Why does this happen? According to Lisa Yakas of the National Sanitation Foundation, it's because people don't clean or dry their water reservoirs. Still, warm water quickly becomes a breeding ground for bacteria. Ideally, you should clean your coffee maker after every use.
The Microwave, Especially The Handle And Buttons, Is Covered In Germs
If you're worried about germs, focus less on the inside of your microwave and more on the outside. Microbiologists from the University of Arizona determined that the microwave handle is one of the kitchen's dirtiest spots. The buttons are not far behind.
Forty-two percent of the microwaves tested carried contagious bacteria. Microwaves in offices are more infectious than the ones at home. To stay safe, disinfect your microwave at least once a week. If your roommate is sick, clean it every day or every couple of days.
Shoes Can Bring Bacteria Inside
If you wear your shoes inside, you may be bringing in germs, too. In 2008, microbiologists at the University of Arizona reported that 96% of shoes carry fecal matter. At least 421,000 units of bacteria lay on the outside, while 2,887 unites thrived inside.
Some of these germs may be harmful. Research in Open Forum Infectious Diseases stated that 26% of shoes contain C. difficile. This pathogen can cause fatal diarrhea. Fortunately, you won't get sick if you handle your shoes safely. Don't bring dirty ones inside, and wash them with soap and water or the washing machine.
Your Car's Gear Shift Is A Haven For Germs
For anyone with a long commute, your car is an extension of your home and it's not immune from germs. In particular, the gear shift of a car is covered in dangerous germs, especially if you eat while you drive.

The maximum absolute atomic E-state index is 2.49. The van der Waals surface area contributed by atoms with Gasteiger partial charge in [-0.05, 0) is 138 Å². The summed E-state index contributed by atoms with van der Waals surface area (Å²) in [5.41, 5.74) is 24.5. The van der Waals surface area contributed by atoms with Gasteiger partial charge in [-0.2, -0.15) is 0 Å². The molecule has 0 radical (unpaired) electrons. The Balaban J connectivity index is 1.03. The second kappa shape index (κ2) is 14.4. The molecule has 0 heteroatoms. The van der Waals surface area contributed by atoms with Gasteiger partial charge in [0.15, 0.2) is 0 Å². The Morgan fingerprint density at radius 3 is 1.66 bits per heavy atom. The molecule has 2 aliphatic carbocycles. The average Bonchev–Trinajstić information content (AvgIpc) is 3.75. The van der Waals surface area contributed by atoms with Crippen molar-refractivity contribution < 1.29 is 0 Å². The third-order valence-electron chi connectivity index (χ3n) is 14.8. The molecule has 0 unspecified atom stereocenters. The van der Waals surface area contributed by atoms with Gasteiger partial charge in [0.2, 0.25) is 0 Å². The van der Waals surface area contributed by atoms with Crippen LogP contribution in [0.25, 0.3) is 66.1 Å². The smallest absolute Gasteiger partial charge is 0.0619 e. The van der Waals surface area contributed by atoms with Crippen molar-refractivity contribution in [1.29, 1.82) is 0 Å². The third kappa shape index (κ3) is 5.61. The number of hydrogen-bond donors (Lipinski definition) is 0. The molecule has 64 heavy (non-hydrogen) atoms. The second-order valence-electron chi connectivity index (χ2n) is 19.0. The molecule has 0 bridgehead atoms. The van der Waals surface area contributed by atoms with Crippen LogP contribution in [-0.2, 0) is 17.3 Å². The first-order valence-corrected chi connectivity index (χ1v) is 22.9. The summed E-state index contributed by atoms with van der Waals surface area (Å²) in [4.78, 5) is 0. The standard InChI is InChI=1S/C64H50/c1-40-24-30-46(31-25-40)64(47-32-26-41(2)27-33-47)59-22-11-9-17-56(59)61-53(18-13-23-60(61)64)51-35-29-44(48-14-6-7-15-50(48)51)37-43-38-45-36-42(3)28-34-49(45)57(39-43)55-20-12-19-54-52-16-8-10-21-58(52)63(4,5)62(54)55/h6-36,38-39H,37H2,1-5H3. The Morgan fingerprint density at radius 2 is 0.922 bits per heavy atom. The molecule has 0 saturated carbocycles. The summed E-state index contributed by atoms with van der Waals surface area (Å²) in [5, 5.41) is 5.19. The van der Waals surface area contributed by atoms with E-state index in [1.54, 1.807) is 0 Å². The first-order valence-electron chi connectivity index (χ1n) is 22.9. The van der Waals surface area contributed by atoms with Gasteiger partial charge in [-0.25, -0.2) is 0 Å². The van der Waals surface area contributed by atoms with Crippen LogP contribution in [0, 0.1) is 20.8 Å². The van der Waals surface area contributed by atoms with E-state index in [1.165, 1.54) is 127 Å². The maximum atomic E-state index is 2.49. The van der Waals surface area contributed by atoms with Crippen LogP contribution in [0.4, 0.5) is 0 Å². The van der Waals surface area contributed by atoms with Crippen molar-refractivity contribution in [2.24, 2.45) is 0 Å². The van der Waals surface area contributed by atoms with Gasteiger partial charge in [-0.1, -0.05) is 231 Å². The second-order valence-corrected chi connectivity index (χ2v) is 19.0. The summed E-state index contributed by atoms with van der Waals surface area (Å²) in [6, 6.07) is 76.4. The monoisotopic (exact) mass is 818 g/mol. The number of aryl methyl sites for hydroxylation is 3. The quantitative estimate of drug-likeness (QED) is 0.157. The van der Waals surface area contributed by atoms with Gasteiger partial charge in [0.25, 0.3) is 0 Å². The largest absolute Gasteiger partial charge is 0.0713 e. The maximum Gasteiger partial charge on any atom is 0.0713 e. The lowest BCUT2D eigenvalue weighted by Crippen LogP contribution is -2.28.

Scientists at Aston University in Birmingham, England report that the average gear shift has 356 germs per square centimeter. That's 25% more germs than other places in the car. Be sure and wipe down your gear shift, steering wheels, and door handles frequently.
Scrub Your Bathroom Sink
Many people remember to disinfect the toilet but not the bathroom sink. In 2013, researchers at BioCote announced that the sink is the dirtiest part of the restroom. The average sink contained over 50,000 colonies of bacteria growing. And no, these aren't public restrooms; they're private bathrooms inside your home.
In 2019, research in the American Journal of Infection Control found that 87% of most sinks have Klebsiella pneumoniae. This bacteria can cause pneumonia and blood infections. Scientists recommend cleaning your bathroom sink once a week, at least. Remember to disinfect the handles and sink head.
Why You Should Clean The TV Remote
Many people touch their TV remote every day, which only spreads bacteria. In February 2020, researchers declared that the remote is the dirtier than peoples' toilets. Most remotes had heavy yeast, bacteria, and mold. Dale Gillespie, Head of Acquisition at ScS, said that it's because people don't clean them.
Beware of remotes in public places, too. A 2005 study reported that remotes are the leading germ carriers in hospitals. The American Society for Microbiology discovered that they are the dirtiest object in hotel rooms. For your own remote controller, aim to disinfect it monthly.
Kitchen Towels Get Dirtier Than You Think
Your kitchen towels are likely dirtier than your bath towels. In 2018, scientists at the University of Mauritius examined over 100 kitchen towels after one month of use. Half of them contained pathogens such as E. coli, S. aureus, and Enterococcus. The longer the towels remained wet, the more bacteria they grew.
"Those are bacteria that are concerns for foodborne illnesses," food scientist Paul Dawson told CNN. Unfortunately, many people use kitchen towels to dry cooking utensils and hands. To prevent this, keep your towels dry and away from raw meat. Replace them every day, if possible.
You're Probably Washing Your Cutting Board Wrong
Many people clean their cutting boards after each use, so what's the danger? According to scientists, many don't wash them correctly. When knives slice the board, they leave crevices that germs crawl into, and the dishwasher can't disinfect those. A study in the Journal of AOAC International located salmonella and other pathogens in cutting boards.
Researcher Dean O. Cliver reported that plastic cutting boards are dirtier than wood ones. In wood, bacteria sink into the material and suffocate. In plastic, they stay on the surface and multiply. To correctly disinfect your board, scrub it with a brush and warm, soapy water. Dry and sanitize them.